7 week old roosters fighting and drawing blood - argh!

Discussion in 'Raising Baby Chicks' started by hipeatall, Jun 26, 2010.

  1. hipeatall

    hipeatall Chillin' With My Peeps

    Mar 2, 2009
    I hatched out 7 adorable bantam naked neck chicks (3 girls and 4 boys) May 8-9.
    [​IMG]
    These little chicks were such cutie pies when they hatched out... but in just a few weeks some of them started becoming aggressive. In the first few weeks I noticed a couple of them had peck marks on them (didn't break the skin)... then a week or so later one of boys had a large bleeding wound on his head. Of course, I separated this boy and he has healed up nicely. I had them in separate quarters for about a week... during this time the rest of the chicks seemed to settle back down and I haven't had another bloody fight issue.
    So today I tried to re-introduce separated boy, "Solo", to his hatch mates and this caused an immediate fight - within seconds all 4 boys were fighting each other... the girls all ran away from the fighting. I pulled "Solo" out as quickly as I could and put him back in his separate quarters... he had peck marks on his neck and was bleeding (just a tiny amount) from one of them. I checked the rest of the boys and none of them had any bleeding injuries and they were no longer fighting.
    This is the first time I've ever had chicks fight... and I don't mean playful sparring... these guys are seriously fighting and drawing blood.
    I am pretty certain that it's not an issue of space / boredom - they have a large shaded coop / pen outside and I rotate their feeders / waterers / dust bath pans / roosting branches / etc.
    Also, these boys are different from chicks I've raised in the past as they were pretty easy to sex very early on - very early reddening of combs, wattles - the boys even started practice crowing at 6 (SIX!) weeks!
    Has anyone else had anything like this happen? I would love to hear what others have to say... any advice / insight would be most appreciated.
    my 3 girls
    [​IMG] [​IMG] [​IMG]
    my 4 boys (second from the left is "Solo")
    [​IMG] [​IMG] [​IMG] [​IMG]
     
  2. HorseFeatherz NV

    HorseFeatherz NV Eggink Chickens

    Do you know which of the bullies is the leader? If so, I would pull him and maybe his first in command out of the brooder and put Solo back in. I had to do this with some older (they were 12 weeks old) bachelors that I have, two would bully a single. I took the bully leader out of the pen for two days, let the bottom and middle bird get to know each other and then put the bully back (course I only had the three). The middle and bottom bird protected each other from the bully (which was the bully's only chance of not getting his head removed earlier than planned).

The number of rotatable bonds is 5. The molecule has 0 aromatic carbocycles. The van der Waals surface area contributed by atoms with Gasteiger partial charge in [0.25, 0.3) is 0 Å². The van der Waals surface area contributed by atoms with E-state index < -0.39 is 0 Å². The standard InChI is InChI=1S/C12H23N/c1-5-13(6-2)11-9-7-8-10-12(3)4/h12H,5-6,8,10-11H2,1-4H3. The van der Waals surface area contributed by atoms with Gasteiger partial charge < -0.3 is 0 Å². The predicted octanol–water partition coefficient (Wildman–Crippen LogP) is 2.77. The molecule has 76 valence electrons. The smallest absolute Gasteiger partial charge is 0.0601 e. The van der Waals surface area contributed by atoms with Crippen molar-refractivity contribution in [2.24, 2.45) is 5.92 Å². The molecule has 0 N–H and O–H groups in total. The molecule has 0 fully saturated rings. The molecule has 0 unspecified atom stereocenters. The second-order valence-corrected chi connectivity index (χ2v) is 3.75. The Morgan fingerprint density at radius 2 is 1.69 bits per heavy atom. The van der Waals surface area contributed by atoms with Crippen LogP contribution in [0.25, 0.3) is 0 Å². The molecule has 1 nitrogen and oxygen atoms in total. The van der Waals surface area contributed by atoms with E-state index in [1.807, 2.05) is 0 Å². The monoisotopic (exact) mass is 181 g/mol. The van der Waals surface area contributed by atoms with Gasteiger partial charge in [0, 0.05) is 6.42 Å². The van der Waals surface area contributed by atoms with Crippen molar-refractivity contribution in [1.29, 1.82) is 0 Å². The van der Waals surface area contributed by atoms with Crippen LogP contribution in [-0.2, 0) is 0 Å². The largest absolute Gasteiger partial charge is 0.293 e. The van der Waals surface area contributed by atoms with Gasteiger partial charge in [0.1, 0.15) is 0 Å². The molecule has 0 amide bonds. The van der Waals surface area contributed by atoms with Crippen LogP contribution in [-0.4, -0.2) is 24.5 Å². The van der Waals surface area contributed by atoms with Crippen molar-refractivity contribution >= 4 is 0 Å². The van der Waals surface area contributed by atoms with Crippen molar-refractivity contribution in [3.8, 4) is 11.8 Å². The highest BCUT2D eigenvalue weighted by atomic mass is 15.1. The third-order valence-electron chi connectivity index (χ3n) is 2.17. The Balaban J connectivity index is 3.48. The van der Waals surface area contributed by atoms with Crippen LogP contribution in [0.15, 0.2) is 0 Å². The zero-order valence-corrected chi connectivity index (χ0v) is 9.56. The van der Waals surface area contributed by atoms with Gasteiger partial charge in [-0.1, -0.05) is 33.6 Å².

3. MMPoultryFarms

    MMPoultryFarms Chillin' With My Peeps

    Jun 21, 2010
    Okarche Oklahoma
    you can apply rooster booster peck no more, also add grass clippings in there area, Use a red colored light bulb as there light this blends in any blood from wounds which make them less likely to be repecked Chickens are cannibles so first sight of blood can mean more serious wounds . scolding also works sometimes by poking your finger to there beak and telling them no. think of it as bullying the bullies. these are a few things that worked for me hope you find the anwsers your looking for good luck.
     
  4. hipeatall

    hipeatall Chillin' With My Peeps

    Mar 2, 2009
    Quote:I'm not sure who the leader is... it really happened fast and all 4 of them were fighting. I do think "Solo" is the bottom boy bird though... or maybe he's just the worst fighter in the bunch [​IMG].
    Hmmm... I will try watching them and seeing if I can figure out the hierarchy.
    I have thirty something ~11 week old chicks all sharing a pen with absolutely no problems at all. I have boys and girls, different breeds (faverolles, olive eggers, cochins, javas, etc) and different sizes (mostly large fowl and a few bantams) all in there together - they were from 2 different hatches but have been together since they were just a few days old. I guess I really lucked out with those chickies (knocking on wood!) and with my previous hatches... they have all been super easy going and have always gotten along great.
    I can't help but think that maybe these Naked Necks boys are somehow more prone to aggressive behavior. They really seem to have developed physically much sooner than any breed I've grown out - combs, wattles, red faces and crowing all before they even turned 6 weeks old. Everything I've read about Naked Necks says they have great temperaments though - super sweet and friendly birds. Maybe it's the ratio... perhaps I have one too many roos tipping the scale.
     
  5. hipeatall

    hipeatall Chillin' With My Peeps

    Mar 2, 2009
    Quote:I have and use Rooster Booster Peck No More Lotion. I have found it to be a good pecking deterrent and helps the wounds heal. "Solo" took quite awhile to heal... about a week because he was pecked so badly.
    I always use a red brooder light... I know white lights can cause issues. I'm not using a red light anymore though... as they are outside now. They have grass and a dusting box in their pen in addition to some other goodies to keep them from getting bored.
    Unfortunately, I am not out there with them all the time so I would be unable to scold them for the behavior...
     

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